Talmudic legislation also provided for the protection of tenants against the hardship of eviction. It insisted that no landlord could dispossess a tenant who rented a house for an unspecified length of tenure unless he gave him thirty days’ notice in advance so as to enable him to find alternative accommodation. This applies only in the summer, but during the winter season—i.e., from the Feast of Tabernacles until the Feast of Passover—when it was extremely difficult to obtain vacant premises, the landlord could on no account dispossess the tenant, but had to allow him to continue to occupy the premises under the original terms of the tenancy.

To sum up this rapid sketch. What impresses most in this study is the governing force which the religion of Israel supplied, and the remarkable humanizing influence it exerted on the dispersed Jewish communities during the centuries when Roman civilization was being shattered. These communities were able to acquire in most countries a large measure of self-government and independent municipal rights. They were in fact little empires within an empire, theocratic empires, in which the One and Only ruled supreme. To interpret His will, there was the Torah—the Written Law, and the ever expanding and adapting oral tradition by which the Law was amplified and adjusted, so as to bring the details of social life into subjection to the Divine will and at the same time into harmony with the changing environment and conditions.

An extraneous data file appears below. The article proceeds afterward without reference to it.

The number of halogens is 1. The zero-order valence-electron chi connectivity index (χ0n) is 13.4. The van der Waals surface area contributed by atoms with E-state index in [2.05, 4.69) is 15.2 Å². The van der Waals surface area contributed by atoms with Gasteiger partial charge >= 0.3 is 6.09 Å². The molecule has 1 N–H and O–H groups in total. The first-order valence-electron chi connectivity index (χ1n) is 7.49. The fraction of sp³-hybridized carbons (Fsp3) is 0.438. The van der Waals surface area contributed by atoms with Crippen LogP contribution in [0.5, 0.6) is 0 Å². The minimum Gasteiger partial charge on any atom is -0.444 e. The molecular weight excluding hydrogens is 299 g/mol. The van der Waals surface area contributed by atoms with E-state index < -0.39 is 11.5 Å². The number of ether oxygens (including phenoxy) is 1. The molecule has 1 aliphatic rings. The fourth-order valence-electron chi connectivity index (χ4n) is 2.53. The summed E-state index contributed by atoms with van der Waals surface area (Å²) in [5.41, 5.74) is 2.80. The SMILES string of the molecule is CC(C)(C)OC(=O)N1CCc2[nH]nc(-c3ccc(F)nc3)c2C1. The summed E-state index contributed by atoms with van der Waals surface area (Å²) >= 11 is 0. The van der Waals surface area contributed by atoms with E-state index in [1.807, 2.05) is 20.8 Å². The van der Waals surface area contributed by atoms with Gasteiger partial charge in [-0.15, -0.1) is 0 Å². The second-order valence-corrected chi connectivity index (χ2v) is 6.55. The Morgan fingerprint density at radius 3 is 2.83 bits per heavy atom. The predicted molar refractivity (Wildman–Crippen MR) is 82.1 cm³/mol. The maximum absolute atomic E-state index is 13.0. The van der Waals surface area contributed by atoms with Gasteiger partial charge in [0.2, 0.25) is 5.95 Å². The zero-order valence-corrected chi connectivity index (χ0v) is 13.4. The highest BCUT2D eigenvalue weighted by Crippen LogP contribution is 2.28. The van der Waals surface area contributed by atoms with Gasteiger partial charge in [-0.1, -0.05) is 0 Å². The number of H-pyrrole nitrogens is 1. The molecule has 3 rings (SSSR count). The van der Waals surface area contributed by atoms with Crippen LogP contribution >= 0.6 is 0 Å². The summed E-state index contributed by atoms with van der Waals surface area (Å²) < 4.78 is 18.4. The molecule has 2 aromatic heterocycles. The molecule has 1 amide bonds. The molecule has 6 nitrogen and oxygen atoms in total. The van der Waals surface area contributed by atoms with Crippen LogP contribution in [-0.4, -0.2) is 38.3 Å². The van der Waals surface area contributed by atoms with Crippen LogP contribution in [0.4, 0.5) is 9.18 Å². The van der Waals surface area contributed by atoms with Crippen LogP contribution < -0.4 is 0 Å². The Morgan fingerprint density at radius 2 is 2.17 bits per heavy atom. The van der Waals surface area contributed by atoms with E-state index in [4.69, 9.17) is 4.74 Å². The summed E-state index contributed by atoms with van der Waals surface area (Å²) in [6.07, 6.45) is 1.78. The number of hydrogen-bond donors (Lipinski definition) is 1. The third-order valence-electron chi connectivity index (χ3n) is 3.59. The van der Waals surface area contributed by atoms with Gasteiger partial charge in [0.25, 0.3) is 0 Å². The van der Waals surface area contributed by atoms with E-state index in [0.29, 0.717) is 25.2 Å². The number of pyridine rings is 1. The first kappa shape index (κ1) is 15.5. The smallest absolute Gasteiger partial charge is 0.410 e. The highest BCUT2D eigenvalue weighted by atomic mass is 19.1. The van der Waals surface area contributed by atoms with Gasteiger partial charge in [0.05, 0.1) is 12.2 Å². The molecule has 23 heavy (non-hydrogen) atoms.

Living amidst a mixed and unfriendly population, subject to violent currents of hate and persecution, the Jewish communities had a severe struggle to maintain the ideals of justice and mercy, righteousness and equity, which they drew from the Bible. It was not always possible for them to regulate the social relations of rich and poor, employer and employed, debtor and creditor, rulers and ruled, buyer and seller, sinner and saint, on the lines they desired. But the Jewish leaders, undaunted by all obstacles and difficulties, struggled bravely on, and thus kept their people from being submerged; and in what they accomplished they not only anticipated much that is best in the social ethics of modern civilization, but what is more, have provided the Jewish state of the future with valuable material for setting up on earth a Kingdom of God.

Mizrachi Worker’s Party: Happy May Day

Many German Orthodox youth became the backbone and ideologues of the socialist religious Kibbutz movement. So in honor of German Orthodoxy- happy May Day, the workers day.  It seems that there was only one Orthodox training camp to go on Aliyah from Germany so the members of Mizrachi and Bnai Akiva were together with Poalei Agudah and Ezra, and both with Blue-White. They replace Torah im Derekh Eretz with Torah ve Avodah, except for Breuer himself who said he was Torah im Derekh Eretz Israel. They formed Brit Chalutzim Datiim (Bahad). They traveled and settled together and all moved onto Keren Kayemet lands.